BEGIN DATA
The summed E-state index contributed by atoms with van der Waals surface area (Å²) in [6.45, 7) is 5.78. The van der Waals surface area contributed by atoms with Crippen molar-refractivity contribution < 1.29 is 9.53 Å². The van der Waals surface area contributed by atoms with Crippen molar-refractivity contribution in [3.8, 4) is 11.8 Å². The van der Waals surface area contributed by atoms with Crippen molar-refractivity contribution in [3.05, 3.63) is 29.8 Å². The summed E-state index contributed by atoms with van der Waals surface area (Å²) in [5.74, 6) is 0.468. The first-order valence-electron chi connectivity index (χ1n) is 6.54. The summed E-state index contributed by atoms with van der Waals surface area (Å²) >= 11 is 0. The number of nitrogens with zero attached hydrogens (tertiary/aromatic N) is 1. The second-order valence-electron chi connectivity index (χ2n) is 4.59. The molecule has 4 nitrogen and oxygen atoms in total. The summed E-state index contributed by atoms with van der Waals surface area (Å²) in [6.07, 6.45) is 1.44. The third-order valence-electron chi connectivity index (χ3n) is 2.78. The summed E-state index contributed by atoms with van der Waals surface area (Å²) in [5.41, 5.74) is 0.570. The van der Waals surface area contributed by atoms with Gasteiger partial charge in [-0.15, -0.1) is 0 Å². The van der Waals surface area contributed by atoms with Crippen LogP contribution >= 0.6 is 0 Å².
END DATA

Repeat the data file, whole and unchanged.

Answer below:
The summed E-state index contributed by atoms with van der Waals surface area (Å²) in [6.45, 7) is 5.78. The van der Waals surface area contributed by atoms with Crippen molar-refractivity contribution < 1.29 is 9.53 Å². The van der Waals surface area contributed by atoms with Crippen molar-refractivity contribution in [3.8, 4) is 11.8 Å². The van der Waals surface area contributed by atoms with Crippen molar-refractivity contribution in [3.05, 3.63) is 29.8 Å². The summed E-state index contributed by atoms with van der Waals surface area (Å²) in [5.74, 6) is 0.468. The first-order valence-electron chi connectivity index (χ1n) is 6.54. The summed E-state index contributed by atoms with van der Waals surface area (Å²) >= 11 is 0. The number of nitrogens with zero attached hydrogens (tertiary/aromatic N) is 1. The second-order valence-electron chi connectivity index (χ2n) is 4.59. The molecule has 4 nitrogen and oxygen atoms in total. The summed E-state index contributed by atoms with van der Waals surface area (Å²) in [6.07, 6.45) is 1.44. The third-order valence-electron chi connectivity index (χ3n) is 2.78. The summed E-state index contributed by atoms with van der Waals surface area (Å²) in [5.41, 5.74) is 0.570. The van der Waals surface area contributed by atoms with Gasteiger partial charge in [-0.15, -0.1) is 0 Å². The van der Waals surface area contributed by atoms with Crippen LogP contribution >= 0.6 is 0 Å².